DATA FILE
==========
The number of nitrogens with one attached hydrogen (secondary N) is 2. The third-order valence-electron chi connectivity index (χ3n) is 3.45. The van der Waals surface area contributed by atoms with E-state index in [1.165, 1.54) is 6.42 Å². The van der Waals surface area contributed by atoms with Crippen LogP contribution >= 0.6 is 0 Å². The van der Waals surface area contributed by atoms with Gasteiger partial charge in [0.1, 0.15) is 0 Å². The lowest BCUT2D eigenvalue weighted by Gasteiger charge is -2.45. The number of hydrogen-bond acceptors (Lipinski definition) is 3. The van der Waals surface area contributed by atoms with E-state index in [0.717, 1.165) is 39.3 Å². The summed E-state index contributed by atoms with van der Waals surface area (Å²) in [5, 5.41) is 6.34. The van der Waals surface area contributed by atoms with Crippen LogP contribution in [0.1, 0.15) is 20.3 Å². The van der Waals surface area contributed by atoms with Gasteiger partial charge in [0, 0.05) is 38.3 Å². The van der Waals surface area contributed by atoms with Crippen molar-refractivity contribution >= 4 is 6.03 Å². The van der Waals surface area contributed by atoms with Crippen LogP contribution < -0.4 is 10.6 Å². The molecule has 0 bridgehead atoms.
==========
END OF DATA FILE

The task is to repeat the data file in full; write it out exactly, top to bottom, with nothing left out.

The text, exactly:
The number of nitrogens with one attached hydrogen (secondary N) is 2. The third-order valence-electron chi connectivity index (χ3n) is 3.45. The van der Waals surface area contributed by atoms with E-state index in [1.165, 1.54) is 6.42 Å². The van der Waals surface area contributed by atoms with Crippen LogP contribution >= 0.6 is 0 Å². The van der Waals surface area contributed by atoms with Gasteiger partial charge in [0.1, 0.15) is 0 Å². The lowest BCUT2D eigenvalue weighted by Gasteiger charge is -2.45. The number of hydrogen-bond acceptors (Lipinski definition) is 3. The van der Waals surface area contributed by atoms with E-state index in [0.717, 1.165) is 39.3 Å². The summed E-state index contributed by atoms with van der Waals surface area (Å²) in [5, 5.41) is 6.34. The van der Waals surface area contributed by atoms with Crippen LogP contribution in [0.1, 0.15) is 20.3 Å². The van der Waals surface area contributed by atoms with Gasteiger partial charge in [0, 0.05) is 38.3 Å². The van der Waals surface area contributed by atoms with Crippen molar-refractivity contribution >= 4 is 6.03 Å². The van der Waals surface area contributed by atoms with Crippen LogP contribution < -0.4 is 10.6 Å². The molecule has 0 bridgehead atoms.